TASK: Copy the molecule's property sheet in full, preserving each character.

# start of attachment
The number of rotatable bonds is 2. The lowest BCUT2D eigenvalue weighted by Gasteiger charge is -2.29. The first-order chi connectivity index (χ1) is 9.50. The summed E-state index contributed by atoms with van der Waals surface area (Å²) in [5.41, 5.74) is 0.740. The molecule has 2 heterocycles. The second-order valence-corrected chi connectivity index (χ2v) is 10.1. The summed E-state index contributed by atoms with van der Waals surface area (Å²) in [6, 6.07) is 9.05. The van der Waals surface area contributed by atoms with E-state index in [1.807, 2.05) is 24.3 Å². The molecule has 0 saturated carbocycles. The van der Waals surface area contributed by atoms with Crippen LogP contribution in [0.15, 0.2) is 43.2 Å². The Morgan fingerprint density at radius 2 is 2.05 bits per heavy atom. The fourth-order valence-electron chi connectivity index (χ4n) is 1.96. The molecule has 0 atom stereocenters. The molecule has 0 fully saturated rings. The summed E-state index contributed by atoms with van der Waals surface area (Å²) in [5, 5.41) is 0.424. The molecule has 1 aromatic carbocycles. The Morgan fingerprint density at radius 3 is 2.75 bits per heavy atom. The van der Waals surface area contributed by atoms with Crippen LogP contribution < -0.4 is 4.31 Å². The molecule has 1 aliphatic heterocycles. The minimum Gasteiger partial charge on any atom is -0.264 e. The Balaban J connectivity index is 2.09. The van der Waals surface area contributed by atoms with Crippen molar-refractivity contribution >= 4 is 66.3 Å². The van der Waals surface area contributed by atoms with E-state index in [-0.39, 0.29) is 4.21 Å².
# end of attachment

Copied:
The number of rotatable bonds is 2. The lowest BCUT2D eigenvalue weighted by Gasteiger charge is -2.29. The first-order chi connectivity index (χ1) is 9.50. The summed E-state index contributed by atoms with van der Waals surface area (Å²) in [5.41, 5.74) is 0.740. The molecule has 2 heterocycles. The second-order valence-corrected chi connectivity index (χ2v) is 10.1. The summed E-state index contributed by atoms with van der Waals surface area (Å²) in [6, 6.07) is 9.05. The van der Waals surface area contributed by atoms with E-state index in [1.807, 2.05) is 24.3 Å². The molecule has 0 saturated carbocycles. The van der Waals surface area contributed by atoms with Crippen LogP contribution in [0.15, 0.2) is 43.2 Å². The Morgan fingerprint density at radius 2 is 2.05 bits per heavy atom. The fourth-order valence-electron chi connectivity index (χ4n) is 1.96. The molecule has 0 atom stereocenters. The molecule has 0 fully saturated rings. The summed E-state index contributed by atoms with van der Waals surface area (Å²) in [5, 5.41) is 0.424. The molecule has 1 aromatic carbocycles. The Morgan fingerprint density at radius 3 is 2.75 bits per heavy atom. The van der Waals surface area contributed by atoms with Crippen LogP contribution < -0.4 is 4.31 Å². The molecule has 1 aliphatic heterocycles. The minimum Gasteiger partial charge on any atom is -0.264 e. The Balaban J connectivity index is 2.09. The van der Waals surface area contributed by atoms with Crippen molar-refractivity contribution >= 4 is 66.3 Å². The van der Waals surface area contributed by atoms with E-state index in [-0.39, 0.29) is 4.21 Å².